Preparing Infant Formula – Safe Water Guidelines

Mixing with HOT water

Mixing with HOT water

While writing this I am making a few assumptions first.

First and foremost, I am assuming you know your baby, your body and your situation best.  I am assuming that you are knowledgeable about your choices for feeding your infant.  I also assume that:

1. You know that your breastmilk or donor human milk is the optimal and normal food for your full term infant.

2. You have made the decision with information from your child’s health care provider.

3. You have informed yourself of the risks of using artificial formula vs. human milk.

4. You have or are seeking support you need from an International Board Certified Lactation Consultant or other breastfeeding or lactation person.

When I discuss with friends or with families who contact me for support regarding using infant formula for supplementation one thing that strikes me is the varying degree of information they have regarding how to safely prepare infant formula and the array of information and guidelines around the globe regarding water.

This is not a post on the how or why for supplementation but specifically a post on preparation of artificial baby formula in countries where water supply is considered “safe”.

This is a small snapshot – I have not researched all of the countries around the globe – you can imagine there are some variations in and between countries or locations where water is not at all drinkable or safe but one thing I was struck by is my own country’s guidelines and warnings in the U.S.A. and what doctors’ and formula industry guidelines are.

In one of my posts, I mention that we did add artificial baby milk to our feedings for Z, although I do mention how we flash heated donated human milk, I didn’t mention what we did to prepare Z’s infant formula.

First a short explanation to backtrack, we were working as a team as we figured out why Z wasn’t gaining well… I had support from La Leche League Leaders, more than one IBCLC, a nutritionist and early intervention specialist, pediatrician and an occupational therapist as well as my husband; who washed pump parts and bottle fed while I pumped.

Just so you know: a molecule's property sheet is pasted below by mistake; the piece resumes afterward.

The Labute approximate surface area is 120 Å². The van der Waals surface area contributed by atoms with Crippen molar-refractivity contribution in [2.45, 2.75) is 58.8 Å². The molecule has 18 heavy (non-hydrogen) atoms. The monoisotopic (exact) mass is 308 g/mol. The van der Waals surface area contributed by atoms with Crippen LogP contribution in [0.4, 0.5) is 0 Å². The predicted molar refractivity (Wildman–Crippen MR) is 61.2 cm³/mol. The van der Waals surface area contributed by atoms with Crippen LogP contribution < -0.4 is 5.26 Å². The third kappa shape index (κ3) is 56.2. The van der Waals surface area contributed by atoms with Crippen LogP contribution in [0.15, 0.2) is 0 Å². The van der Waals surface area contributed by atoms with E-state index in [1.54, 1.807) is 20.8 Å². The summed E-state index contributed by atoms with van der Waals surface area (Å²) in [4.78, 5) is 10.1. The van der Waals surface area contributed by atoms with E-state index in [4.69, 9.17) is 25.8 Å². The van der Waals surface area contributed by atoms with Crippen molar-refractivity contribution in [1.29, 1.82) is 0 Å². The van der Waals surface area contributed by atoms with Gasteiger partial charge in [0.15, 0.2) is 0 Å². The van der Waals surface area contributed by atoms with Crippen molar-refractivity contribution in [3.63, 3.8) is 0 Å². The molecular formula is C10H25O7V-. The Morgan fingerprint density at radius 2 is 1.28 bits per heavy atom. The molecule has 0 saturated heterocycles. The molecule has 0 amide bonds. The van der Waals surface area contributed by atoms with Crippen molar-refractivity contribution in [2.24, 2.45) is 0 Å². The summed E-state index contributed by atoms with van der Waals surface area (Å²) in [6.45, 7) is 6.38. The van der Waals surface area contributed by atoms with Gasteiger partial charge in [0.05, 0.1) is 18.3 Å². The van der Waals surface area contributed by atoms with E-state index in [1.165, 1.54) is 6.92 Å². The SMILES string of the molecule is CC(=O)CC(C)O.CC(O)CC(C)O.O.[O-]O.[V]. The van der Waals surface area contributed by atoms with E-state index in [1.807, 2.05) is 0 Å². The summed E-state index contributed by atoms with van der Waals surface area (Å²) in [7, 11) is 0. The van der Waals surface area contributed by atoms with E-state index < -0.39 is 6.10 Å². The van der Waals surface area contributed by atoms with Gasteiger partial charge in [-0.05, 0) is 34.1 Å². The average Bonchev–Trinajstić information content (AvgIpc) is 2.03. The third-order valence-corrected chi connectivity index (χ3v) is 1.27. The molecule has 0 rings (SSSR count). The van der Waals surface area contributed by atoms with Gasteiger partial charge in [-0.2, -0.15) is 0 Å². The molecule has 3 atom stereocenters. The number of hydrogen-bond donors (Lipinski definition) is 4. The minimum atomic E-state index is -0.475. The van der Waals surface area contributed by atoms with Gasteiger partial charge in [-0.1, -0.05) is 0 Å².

We were covering all the bases and we came up with a minimum and maximum amount of supplement that we were all happy with.  The pediatrician wanted me to supplement for weight gain while I knew from my reading and lactation support that I wanted to mainly supplement with my own pumped milk and didn’t want supplementation to interfere  or risk lowering my supply further.

You can find more on supplementation of the breastfed baby in the book The Breastfeeding Mother’s Guide to Making More Milk.  It is a wonderful resource.

I would boil water in a kettle and then add the hot water to a glass measuring container for preparation.  This way I could measure the proper amount of water and then add infant formula to the container while it was still very hot. It is extremely important not to over add water which will make the formula less nutritious. It is also important not to have too little water as it may create dehydration while putting your baby’s kidneys and digestive system at risk.

We were using a Supplemental Nursing System and Lact-Aid at the breast and to finger feed in the early weeks and then bottles in the later weeks.  I didn’t want to have the plastic melt but wanted to be sure that the formula was mixed with piping hot water so we used metal and glass. (158 degrees Fahrenheit or 70 degrees Celsius)

Many people often believe that the reason for boiling water is to kill bacteria or virus in the water.  While this may or may not be true in different locations throughout the U.S. or your part of the globe, my reason for doing this was because I had read the guidelines from the World Health Organization regarding killing anything that may be IN THE FORMULA itself.

Several things concern me about the information I found.  For one, most guidelines are similar except the International Formula Council’s.   Another concern is that most parents don’t know this information and use powdered infant formula as an “on-the-go” beverage.  Either they don’t have the information that infant formula is not a sterile product or don’t understand the seriousness of it.

Of course, this is very concerning in emergencies when breastfeeding is not happening or is not at an optimum level… when the power goes out, there is not only a concern for access to clean water but to have the ability to sterilize the baby formula as well.

Below I have some of the quotations I found and have included the links so that you can read the information in its entirety at your convenience.

** American Academy of Pediatrics: Are you preparing your baby’s bottles correctly? 

If your tap water is safe, simply mix powdered formula with room temperature tap water, and the bottle is ready to use.

If your tap water is not safe or if you are unsure, use bottled water or bring cold tap water to a rolling boil for no longer than one minute. Avoid boiling for more than one minute because it could increase the concentration of impurities in the water. Allow the water to cool to room temperature for 30 minutes, but do not leave the water out longer than half an hour to avoid bacterial contamination.